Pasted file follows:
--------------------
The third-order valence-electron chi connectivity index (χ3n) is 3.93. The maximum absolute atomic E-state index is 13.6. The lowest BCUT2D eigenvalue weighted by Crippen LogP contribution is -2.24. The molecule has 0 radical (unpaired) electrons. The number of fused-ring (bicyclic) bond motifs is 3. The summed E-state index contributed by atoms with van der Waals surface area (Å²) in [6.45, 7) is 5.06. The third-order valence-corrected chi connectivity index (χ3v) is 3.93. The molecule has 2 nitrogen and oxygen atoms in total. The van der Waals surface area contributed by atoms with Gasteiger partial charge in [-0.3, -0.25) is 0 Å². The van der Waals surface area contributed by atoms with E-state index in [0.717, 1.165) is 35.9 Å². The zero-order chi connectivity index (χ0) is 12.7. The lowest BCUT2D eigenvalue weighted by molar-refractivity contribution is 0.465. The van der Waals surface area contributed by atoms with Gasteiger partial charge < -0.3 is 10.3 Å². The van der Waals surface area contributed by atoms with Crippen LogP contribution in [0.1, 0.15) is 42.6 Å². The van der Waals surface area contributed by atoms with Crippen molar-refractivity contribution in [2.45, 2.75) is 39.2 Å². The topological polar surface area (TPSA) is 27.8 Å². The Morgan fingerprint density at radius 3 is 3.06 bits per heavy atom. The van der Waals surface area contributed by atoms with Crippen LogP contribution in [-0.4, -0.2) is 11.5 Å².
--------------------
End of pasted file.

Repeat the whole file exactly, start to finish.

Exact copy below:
The third-order valence-electron chi connectivity index (χ3n) is 3.93. The maximum absolute atomic E-state index is 13.6. The lowest BCUT2D eigenvalue weighted by Crippen LogP contribution is -2.24. The molecule has 0 radical (unpaired) electrons. The number of fused-ring (bicyclic) bond motifs is 3. The summed E-state index contributed by atoms with van der Waals surface area (Å²) in [6.45, 7) is 5.06. The third-order valence-corrected chi connectivity index (χ3v) is 3.93. The molecule has 2 nitrogen and oxygen atoms in total. The van der Waals surface area contributed by atoms with Gasteiger partial charge in [-0.3, -0.25) is 0 Å². The van der Waals surface area contributed by atoms with E-state index in [0.717, 1.165) is 35.9 Å². The zero-order chi connectivity index (χ0) is 12.7. The lowest BCUT2D eigenvalue weighted by molar-refractivity contribution is 0.465. The van der Waals surface area contributed by atoms with Gasteiger partial charge < -0.3 is 10.3 Å². The van der Waals surface area contributed by atoms with Crippen LogP contribution in [0.1, 0.15) is 42.6 Å². The van der Waals surface area contributed by atoms with Crippen molar-refractivity contribution in [2.45, 2.75) is 39.2 Å². The topological polar surface area (TPSA) is 27.8 Å². The Morgan fingerprint density at radius 3 is 3.06 bits per heavy atom. The van der Waals surface area contributed by atoms with Crippen LogP contribution in [-0.4, -0.2) is 11.5 Å².